Rio’s not alone. How clean are America’s beaches?

Updated

After a report revealed torrents of raw sewage in the waters where Olympians will compete next summer in Brazil’s first games, you could almost feel the air of smug disapproval emanating from America. But was it justified? Hardly.

Our own waterways are rife with much the same foul blend of feces and urban slobber, the result of sewers overwhelmed by ever more toilets and ever stronger storms. It’s not as bad as Rio, where human waste runs through open-air ditches that feed the Olympic water sites, but it’s bad: 850 billion gallons of untreated sewage mixed with rainwater belch into city waters each year, according to the most recent federal estimates.

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“It’s beaches, rivers, streams, the Great Lakes, it’s everywhere,” said Larry Levine, an attorney who tracks national water issues for the Natural Resources Defense Council. “There’s a crisis in urban water infrastructure.”

And it’s making people sick. Sewage teems with viruses, bacteria and pathogens that can make people ill. That’s why an estimated 3.5 million swimmers a year end up with eye, ear, and stomach ailments, among other health problems, after a dip in contaminated U.S. waters, according to the Environmental Protection Agency.

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The real number may be much higher, however, because most people don’t connect their day at the beach with their day at the doctor. New York is believed to lead the nation is sewage runoff, with 27 billion gallons a year pouring into the harbor alone, according to the city’s own figures.

Dan Shapley has been monitoring New York City’s water as the manager of Hudson Riverkeepers. On a dry-weather day, he told msnbc, the water is safe for swimming. But wet-weather discharges can start after as little as a tenth of an inch of rain, turning everyday recreation into a roll of the dice. It’s not just sewage, but all the trash and toxins on city streets.

Almost half of the water samples that Riverkeepers recently took around the city failed federal standards for safe swimming, according to a report released last month. People still jump in, of course, thousands of them, including kayakers and triathlon participants. Most don’t get ill, but many get a “Hudson Mustache,” a nickname for the finger of silt that curls over the lip of swimmers.   

Washington, D.C., Detroit, Kansas City, Cleveland, and Cincinnati are also among the worst offenders, according to research by the Natural Resources Defense Council. The culprit is combined sewer and storm water systems, which are found in more than 700 cities nationwide. They are designed to occasionally discharge overflow, but as the population grew and we paved more of the land, these systems started discharge huge amount of sewage — blighting harbors and beaches in the process.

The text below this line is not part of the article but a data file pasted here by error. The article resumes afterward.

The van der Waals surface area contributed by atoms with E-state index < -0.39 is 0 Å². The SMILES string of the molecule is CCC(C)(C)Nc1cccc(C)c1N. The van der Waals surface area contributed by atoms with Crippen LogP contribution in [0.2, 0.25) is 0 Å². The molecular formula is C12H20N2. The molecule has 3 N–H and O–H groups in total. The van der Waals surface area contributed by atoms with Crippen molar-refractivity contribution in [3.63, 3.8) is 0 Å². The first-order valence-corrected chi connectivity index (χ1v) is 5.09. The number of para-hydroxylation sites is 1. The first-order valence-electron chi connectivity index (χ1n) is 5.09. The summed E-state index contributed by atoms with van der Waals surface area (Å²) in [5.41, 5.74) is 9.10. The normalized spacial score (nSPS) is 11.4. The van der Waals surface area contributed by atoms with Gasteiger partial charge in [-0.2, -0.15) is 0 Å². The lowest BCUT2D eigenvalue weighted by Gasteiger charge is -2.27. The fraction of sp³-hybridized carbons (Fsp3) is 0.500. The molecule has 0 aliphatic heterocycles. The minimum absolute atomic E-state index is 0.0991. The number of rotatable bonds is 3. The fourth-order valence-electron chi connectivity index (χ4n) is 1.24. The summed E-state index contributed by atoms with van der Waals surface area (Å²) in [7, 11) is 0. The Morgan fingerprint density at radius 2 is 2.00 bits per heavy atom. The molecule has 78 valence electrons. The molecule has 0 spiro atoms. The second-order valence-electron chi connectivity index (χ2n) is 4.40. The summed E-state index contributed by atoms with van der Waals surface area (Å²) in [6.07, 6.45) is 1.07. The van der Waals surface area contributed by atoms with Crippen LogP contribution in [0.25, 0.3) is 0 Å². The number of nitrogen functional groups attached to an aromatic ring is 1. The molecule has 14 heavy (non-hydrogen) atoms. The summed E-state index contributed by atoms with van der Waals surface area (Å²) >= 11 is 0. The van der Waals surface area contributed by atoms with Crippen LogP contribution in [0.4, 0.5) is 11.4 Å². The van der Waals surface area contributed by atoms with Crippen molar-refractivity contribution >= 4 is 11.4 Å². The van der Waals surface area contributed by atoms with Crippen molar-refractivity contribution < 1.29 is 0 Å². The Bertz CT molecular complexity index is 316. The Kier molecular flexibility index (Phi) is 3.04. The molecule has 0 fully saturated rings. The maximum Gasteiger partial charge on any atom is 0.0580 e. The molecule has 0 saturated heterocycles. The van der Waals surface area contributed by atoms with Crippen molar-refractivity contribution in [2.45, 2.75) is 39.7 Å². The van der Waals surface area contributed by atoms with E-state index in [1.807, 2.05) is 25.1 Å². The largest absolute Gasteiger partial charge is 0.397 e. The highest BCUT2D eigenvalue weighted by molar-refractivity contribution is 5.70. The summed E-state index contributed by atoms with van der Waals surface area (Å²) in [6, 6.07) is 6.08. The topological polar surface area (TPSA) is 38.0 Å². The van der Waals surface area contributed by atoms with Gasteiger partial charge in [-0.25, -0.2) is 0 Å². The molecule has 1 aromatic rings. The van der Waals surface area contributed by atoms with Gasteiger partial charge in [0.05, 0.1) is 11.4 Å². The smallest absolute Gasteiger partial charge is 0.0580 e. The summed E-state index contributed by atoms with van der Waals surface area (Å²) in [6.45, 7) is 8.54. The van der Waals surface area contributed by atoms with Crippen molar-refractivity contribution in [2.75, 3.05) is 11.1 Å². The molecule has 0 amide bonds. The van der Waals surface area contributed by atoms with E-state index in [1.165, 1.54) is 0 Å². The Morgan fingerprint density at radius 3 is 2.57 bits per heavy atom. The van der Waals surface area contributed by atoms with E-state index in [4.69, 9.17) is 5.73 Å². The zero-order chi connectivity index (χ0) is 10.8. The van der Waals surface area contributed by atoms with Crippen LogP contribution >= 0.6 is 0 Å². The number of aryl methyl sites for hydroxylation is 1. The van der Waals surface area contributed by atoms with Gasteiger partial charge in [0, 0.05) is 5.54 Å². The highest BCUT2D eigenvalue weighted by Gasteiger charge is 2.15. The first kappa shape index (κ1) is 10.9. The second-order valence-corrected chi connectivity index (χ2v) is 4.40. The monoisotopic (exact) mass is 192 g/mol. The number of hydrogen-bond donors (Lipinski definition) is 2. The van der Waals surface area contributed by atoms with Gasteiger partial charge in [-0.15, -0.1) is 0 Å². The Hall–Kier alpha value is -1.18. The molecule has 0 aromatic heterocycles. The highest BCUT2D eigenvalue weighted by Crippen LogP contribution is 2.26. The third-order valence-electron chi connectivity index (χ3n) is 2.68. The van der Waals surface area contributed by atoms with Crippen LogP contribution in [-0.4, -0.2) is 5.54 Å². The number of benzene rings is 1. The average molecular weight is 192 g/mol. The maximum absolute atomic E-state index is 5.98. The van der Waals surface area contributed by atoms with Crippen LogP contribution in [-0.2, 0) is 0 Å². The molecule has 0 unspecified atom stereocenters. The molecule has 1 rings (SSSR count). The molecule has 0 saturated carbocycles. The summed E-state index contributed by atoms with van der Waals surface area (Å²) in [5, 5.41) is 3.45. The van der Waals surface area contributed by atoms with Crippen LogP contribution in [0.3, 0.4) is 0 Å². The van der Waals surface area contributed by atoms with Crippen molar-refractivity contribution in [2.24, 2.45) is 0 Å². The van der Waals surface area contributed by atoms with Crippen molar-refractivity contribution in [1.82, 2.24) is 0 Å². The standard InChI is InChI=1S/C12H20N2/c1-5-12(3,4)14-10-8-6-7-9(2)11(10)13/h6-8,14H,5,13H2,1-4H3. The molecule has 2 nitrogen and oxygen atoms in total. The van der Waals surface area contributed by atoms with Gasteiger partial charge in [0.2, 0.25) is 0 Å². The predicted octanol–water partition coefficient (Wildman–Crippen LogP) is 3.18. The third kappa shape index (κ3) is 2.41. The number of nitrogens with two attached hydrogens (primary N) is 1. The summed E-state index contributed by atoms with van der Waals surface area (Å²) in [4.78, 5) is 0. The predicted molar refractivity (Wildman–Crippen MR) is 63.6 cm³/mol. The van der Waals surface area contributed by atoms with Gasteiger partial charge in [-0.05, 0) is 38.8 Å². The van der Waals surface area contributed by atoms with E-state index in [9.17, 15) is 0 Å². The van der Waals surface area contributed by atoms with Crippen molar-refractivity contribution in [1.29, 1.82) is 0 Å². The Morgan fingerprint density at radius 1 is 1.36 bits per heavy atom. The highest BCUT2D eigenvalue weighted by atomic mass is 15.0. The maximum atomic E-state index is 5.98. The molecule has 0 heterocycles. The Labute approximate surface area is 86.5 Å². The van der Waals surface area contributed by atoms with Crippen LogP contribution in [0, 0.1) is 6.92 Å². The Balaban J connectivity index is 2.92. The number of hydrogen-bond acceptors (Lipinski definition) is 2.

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Other problems include the more intense rain associated with climate change, and a backlog of pipes in disrepair. On the national level, we need $298 billion in capital investments to modernize our wastewater and stormwater systems over the next 20 years, according to a 2013 report by the American Society of Civil Engineers. They give our wastewater systems a “D” grade.

Miami’s problem is more about an old system, which openly dumps offshore. Dade County and its neighbors have six pipes that no one sees but every day pump million gallons of partially treated sewage into the ocean.

That doesn’t include malfunctions, like the one that happened earlier this year. More than a million gallons of raw sewage spilled from Miami-Dade County’s aging sewer system over a six month period, according to a recent report by The Miami Herald. It’s supposed to take more than 10 years and cost more than $10 billion to fix everything in Miami alone.

But maybe there’s a shorter term solution: a filter. A company called +Pool has designed a large plus-shaped pool that – when dropped directly into a body of water – filters it for recreation. The short-term goal is to allow New Yorkers to swim like the last 400 years of development didn’t happen. And after years of testing, the founders say their technology can zero-out fecal matter.   

“We’re dealing with a big problem in New York,” said Archie Lee Coates, the executive director of +Pool, “but our research shows that 90% of major metropolitan areas have waterfronts that are too full of well, shit, essentially, for people to swim in.”   

The Brazilian government, meanwhile, has recommitted to cleaning up the polluted water that laps its shore. Before Americans get too self-satisfied with their own beaches and bays, they might consider asking their own government to do the same.  

Florida, New York, Rio de Janeiro and Water

Rio's not alone. How clean are America's beaches?

Updated